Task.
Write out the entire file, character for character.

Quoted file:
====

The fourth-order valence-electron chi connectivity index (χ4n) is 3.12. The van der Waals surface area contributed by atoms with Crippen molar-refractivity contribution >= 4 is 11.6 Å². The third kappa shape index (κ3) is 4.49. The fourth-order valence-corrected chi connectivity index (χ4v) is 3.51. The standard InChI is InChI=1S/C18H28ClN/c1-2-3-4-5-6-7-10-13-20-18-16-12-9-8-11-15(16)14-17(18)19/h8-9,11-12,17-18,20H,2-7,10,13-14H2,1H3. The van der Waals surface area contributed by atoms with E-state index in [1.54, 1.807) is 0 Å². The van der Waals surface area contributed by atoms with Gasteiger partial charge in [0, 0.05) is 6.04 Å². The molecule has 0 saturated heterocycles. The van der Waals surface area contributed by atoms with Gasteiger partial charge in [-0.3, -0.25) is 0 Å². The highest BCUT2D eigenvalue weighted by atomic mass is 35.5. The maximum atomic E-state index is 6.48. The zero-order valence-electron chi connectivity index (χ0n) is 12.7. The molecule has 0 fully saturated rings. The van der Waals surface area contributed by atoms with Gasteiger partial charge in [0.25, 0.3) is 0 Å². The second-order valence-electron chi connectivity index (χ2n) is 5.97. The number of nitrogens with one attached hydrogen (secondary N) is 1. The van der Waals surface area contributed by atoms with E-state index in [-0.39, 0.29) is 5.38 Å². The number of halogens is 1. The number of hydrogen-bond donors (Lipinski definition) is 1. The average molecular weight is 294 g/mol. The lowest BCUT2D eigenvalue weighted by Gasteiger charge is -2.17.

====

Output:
The fourth-order valence-electron chi connectivity index (χ4n) is 3.12. The van der Waals surface area contributed by atoms with Crippen molar-refractivity contribution >= 4 is 11.6 Å². The third kappa shape index (κ3) is 4.49. The fourth-order valence-corrected chi connectivity index (χ4v) is 3.51. The standard InChI is InChI=1S/C18H28ClN/c1-2-3-4-5-6-7-10-13-20-18-16-12-9-8-11-15(16)14-17(18)19/h8-9,11-12,17-18,20H,2-7,10,13-14H2,1H3. The van der Waals surface area contributed by atoms with E-state index in [1.54, 1.807) is 0 Å². The van der Waals surface area contributed by atoms with Gasteiger partial charge in [0, 0.05) is 6.04 Å². The molecule has 0 saturated heterocycles. The van der Waals surface area contributed by atoms with Gasteiger partial charge in [-0.3, -0.25) is 0 Å². The highest BCUT2D eigenvalue weighted by atomic mass is 35.5. The maximum atomic E-state index is 6.48. The zero-order valence-electron chi connectivity index (χ0n) is 12.7. The molecule has 0 fully saturated rings. The van der Waals surface area contributed by atoms with Gasteiger partial charge in [0.25, 0.3) is 0 Å². The second-order valence-electron chi connectivity index (χ2n) is 5.97. The number of nitrogens with one attached hydrogen (secondary N) is 1. The van der Waals surface area contributed by atoms with E-state index in [-0.39, 0.29) is 5.38 Å². The number of halogens is 1. The number of hydrogen-bond donors (Lipinski definition) is 1. The average molecular weight is 294 g/mol. The lowest BCUT2D eigenvalue weighted by Gasteiger charge is -2.17.